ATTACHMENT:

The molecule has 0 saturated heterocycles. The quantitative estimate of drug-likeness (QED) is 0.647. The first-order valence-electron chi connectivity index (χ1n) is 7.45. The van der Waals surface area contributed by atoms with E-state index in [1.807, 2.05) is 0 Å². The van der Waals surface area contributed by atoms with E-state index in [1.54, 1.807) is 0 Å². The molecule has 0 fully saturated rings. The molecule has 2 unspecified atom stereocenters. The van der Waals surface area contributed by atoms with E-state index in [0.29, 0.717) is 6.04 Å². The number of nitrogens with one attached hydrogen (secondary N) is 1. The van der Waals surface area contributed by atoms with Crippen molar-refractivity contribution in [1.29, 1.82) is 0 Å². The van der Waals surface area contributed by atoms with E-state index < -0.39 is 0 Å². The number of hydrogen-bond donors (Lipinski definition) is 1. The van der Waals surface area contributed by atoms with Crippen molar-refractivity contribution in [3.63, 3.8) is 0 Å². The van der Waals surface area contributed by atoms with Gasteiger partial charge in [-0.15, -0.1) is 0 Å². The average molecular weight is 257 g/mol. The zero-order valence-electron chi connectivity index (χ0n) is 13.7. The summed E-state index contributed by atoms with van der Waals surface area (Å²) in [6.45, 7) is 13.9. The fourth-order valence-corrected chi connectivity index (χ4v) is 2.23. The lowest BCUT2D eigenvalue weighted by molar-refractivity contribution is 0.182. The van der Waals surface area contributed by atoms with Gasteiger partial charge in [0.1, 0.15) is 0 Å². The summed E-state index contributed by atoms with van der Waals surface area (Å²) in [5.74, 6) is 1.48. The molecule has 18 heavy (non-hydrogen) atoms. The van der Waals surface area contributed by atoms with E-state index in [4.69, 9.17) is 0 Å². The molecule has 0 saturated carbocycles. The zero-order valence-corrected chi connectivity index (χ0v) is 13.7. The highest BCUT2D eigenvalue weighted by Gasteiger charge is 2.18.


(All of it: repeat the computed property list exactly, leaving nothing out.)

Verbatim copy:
The molecule has 0 saturated heterocycles. The quantitative estimate of drug-likeness (QED) is 0.647. The first-order valence-electron chi connectivity index (χ1n) is 7.45. The van der Waals surface area contributed by atoms with E-state index in [1.807, 2.05) is 0 Å². The van der Waals surface area contributed by atoms with E-state index in [1.54, 1.807) is 0 Å². The molecule has 0 fully saturated rings. The molecule has 2 unspecified atom stereocenters. The van der Waals surface area contributed by atoms with E-state index in [0.29, 0.717) is 6.04 Å². The number of nitrogens with one attached hydrogen (secondary N) is 1. The van der Waals surface area contributed by atoms with Crippen molar-refractivity contribution in [1.29, 1.82) is 0 Å². The van der Waals surface area contributed by atoms with E-state index < -0.39 is 0 Å². The number of hydrogen-bond donors (Lipinski definition) is 1. The van der Waals surface area contributed by atoms with Crippen molar-refractivity contribution in [3.63, 3.8) is 0 Å². The van der Waals surface area contributed by atoms with Gasteiger partial charge in [-0.15, -0.1) is 0 Å². The average molecular weight is 257 g/mol. The zero-order valence-electron chi connectivity index (χ0n) is 13.7. The summed E-state index contributed by atoms with van der Waals surface area (Å²) in [6.45, 7) is 13.9. The fourth-order valence-corrected chi connectivity index (χ4v) is 2.23. The lowest BCUT2D eigenvalue weighted by molar-refractivity contribution is 0.182. The van der Waals surface area contributed by atoms with Gasteiger partial charge in [0.1, 0.15) is 0 Å². The summed E-state index contributed by atoms with van der Waals surface area (Å²) in [5.74, 6) is 1.48. The molecule has 18 heavy (non-hydrogen) atoms. The van der Waals surface area contributed by atoms with E-state index in [4.69, 9.17) is 0 Å². The molecule has 0 saturated carbocycles. The zero-order valence-corrected chi connectivity index (χ0v) is 13.7. The highest BCUT2D eigenvalue weighted by Gasteiger charge is 2.18.